I didn’t want to go into insulting points but you appear to have picked out the core.

Fanatics don’t let themselves learn.

They are beholden to their software ideology, and some of the points I’ve made illustrate fanatic attitudes. I’ve read people many times saying that design is an obsolete idea that the unit tests Rule Them All. Unit tests are believed to have magical powers. Nobody else needs to test your code.

These are not ideas held by people who are going to allow themselves to learn from experience. They are going to react to evidence they’re wrong the same way religious fundamentalists react to atheist arguments: compartmentalization, purge, denial.

I remember the first time I heard about TDD. It took less than a second for me to remember that we always end up changing our design once we start implementation; maybe it’s just my insistence on design documents, but this is viscerally obvious.

But the one that really chaps my posterior is pair programming. My god, what a freaking travesty that is. How could anyone get any work done under conditions like that. Absolutely nuts.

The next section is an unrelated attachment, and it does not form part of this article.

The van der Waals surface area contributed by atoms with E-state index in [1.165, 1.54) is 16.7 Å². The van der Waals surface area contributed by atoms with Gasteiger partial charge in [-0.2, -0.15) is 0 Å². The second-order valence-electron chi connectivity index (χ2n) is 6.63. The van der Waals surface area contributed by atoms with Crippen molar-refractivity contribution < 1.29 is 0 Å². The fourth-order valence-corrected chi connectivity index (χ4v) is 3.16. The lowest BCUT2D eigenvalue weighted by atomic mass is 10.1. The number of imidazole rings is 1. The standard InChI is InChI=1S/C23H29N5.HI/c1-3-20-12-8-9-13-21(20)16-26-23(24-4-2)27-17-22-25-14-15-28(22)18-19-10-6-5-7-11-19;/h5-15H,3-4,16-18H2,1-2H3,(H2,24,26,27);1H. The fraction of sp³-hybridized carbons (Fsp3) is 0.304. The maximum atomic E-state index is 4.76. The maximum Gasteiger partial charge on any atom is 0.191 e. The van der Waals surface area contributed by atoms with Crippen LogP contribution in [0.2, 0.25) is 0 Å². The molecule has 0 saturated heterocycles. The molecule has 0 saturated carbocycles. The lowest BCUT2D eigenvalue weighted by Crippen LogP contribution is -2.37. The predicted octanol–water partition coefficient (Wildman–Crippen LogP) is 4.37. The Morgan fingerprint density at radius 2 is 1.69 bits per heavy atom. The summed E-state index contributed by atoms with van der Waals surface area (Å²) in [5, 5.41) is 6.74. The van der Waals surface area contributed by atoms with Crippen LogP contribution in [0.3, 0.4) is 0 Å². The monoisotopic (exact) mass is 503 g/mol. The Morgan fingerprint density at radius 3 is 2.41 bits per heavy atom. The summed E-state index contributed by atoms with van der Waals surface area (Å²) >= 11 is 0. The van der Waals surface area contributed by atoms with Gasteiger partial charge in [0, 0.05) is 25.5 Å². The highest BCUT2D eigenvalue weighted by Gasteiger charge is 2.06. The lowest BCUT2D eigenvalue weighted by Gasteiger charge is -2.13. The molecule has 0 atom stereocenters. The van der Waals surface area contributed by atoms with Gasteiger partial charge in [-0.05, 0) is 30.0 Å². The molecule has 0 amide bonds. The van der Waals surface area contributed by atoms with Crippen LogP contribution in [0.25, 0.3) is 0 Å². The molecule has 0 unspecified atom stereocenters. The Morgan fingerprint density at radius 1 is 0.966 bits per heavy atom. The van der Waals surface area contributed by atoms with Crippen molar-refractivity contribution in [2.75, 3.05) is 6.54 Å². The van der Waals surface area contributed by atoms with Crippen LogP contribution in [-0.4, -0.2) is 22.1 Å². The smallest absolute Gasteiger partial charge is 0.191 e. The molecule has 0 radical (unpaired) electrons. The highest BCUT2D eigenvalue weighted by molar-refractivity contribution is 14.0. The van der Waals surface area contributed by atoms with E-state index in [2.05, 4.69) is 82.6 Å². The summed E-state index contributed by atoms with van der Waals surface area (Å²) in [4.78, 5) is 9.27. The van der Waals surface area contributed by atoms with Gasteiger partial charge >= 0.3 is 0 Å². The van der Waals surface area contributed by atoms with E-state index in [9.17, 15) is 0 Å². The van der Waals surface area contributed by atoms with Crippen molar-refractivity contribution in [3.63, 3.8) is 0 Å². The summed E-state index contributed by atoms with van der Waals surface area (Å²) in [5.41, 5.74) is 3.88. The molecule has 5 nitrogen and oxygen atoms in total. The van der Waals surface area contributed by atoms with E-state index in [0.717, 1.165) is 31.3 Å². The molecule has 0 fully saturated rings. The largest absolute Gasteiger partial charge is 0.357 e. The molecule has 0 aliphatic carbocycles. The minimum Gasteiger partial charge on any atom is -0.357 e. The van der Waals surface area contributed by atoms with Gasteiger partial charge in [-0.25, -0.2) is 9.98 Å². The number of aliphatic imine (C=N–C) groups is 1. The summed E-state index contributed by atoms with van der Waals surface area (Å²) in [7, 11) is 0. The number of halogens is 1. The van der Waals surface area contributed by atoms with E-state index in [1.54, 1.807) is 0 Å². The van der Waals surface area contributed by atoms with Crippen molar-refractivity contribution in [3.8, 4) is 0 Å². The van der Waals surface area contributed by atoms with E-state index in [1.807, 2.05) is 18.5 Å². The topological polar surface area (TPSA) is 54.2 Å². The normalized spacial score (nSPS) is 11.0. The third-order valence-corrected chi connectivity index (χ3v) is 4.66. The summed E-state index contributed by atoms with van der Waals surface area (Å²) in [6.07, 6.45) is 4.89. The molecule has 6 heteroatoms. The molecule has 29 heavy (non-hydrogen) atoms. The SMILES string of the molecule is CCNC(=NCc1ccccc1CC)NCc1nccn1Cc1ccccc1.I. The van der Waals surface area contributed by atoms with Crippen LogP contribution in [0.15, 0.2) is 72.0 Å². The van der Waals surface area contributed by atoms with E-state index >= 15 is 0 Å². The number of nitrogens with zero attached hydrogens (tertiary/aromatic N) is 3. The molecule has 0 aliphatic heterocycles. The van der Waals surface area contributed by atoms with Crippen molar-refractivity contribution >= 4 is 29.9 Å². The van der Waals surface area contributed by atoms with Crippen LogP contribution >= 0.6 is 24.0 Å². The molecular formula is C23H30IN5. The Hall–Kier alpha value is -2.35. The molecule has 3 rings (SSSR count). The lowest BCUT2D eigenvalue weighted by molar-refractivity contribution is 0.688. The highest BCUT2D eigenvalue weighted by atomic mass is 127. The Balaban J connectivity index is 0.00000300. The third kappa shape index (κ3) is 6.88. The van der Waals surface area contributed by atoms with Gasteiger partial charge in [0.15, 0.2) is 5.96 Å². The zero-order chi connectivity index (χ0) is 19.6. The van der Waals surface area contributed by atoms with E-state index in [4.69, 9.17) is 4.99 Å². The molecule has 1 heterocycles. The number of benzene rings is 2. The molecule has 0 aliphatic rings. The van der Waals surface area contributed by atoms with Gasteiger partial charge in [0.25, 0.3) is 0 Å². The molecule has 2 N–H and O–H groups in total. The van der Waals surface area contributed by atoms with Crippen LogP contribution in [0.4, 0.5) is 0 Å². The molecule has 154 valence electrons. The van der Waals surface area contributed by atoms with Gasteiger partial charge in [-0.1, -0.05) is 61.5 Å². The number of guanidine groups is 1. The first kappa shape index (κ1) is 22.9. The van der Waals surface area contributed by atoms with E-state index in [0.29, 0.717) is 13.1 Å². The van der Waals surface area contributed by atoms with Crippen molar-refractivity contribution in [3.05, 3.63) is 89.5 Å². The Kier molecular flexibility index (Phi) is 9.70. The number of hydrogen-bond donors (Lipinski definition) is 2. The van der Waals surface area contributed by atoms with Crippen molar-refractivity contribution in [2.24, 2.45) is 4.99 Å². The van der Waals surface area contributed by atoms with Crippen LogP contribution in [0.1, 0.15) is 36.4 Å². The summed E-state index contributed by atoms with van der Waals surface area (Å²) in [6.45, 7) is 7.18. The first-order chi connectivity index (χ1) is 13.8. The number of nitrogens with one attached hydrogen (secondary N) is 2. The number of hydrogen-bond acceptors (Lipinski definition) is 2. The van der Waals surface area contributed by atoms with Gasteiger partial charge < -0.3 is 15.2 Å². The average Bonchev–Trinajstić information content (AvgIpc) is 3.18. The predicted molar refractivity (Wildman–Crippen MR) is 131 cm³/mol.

I’m working as a technical writer now, it’s more important to me to not relocate or work onsite than it is to continue writing software. I won’t stay out forever; I’m documenting software and the time may come when I have a hand in fixing the bugs I’m finding. I couldn’t stand listening to jargon all day, or the expectation of intimately intertwined software teams, open offices, agile, daily scrums, sprint retrospectives. No. No.

Today I bought a pair of security cameras for my house, the setup is ingenious and I figured out how the server and cameras work together and felt a urge of wistfulness that I’m not working on stuff like that right now.

But I’d rather be a technical writer than be a programmer listening to kids talk about stories and technical debt.

American Software Developer living in Vietnam. Classical musician (guitar, woodwinds), weightlifter, multilingual, misanthrope • XY

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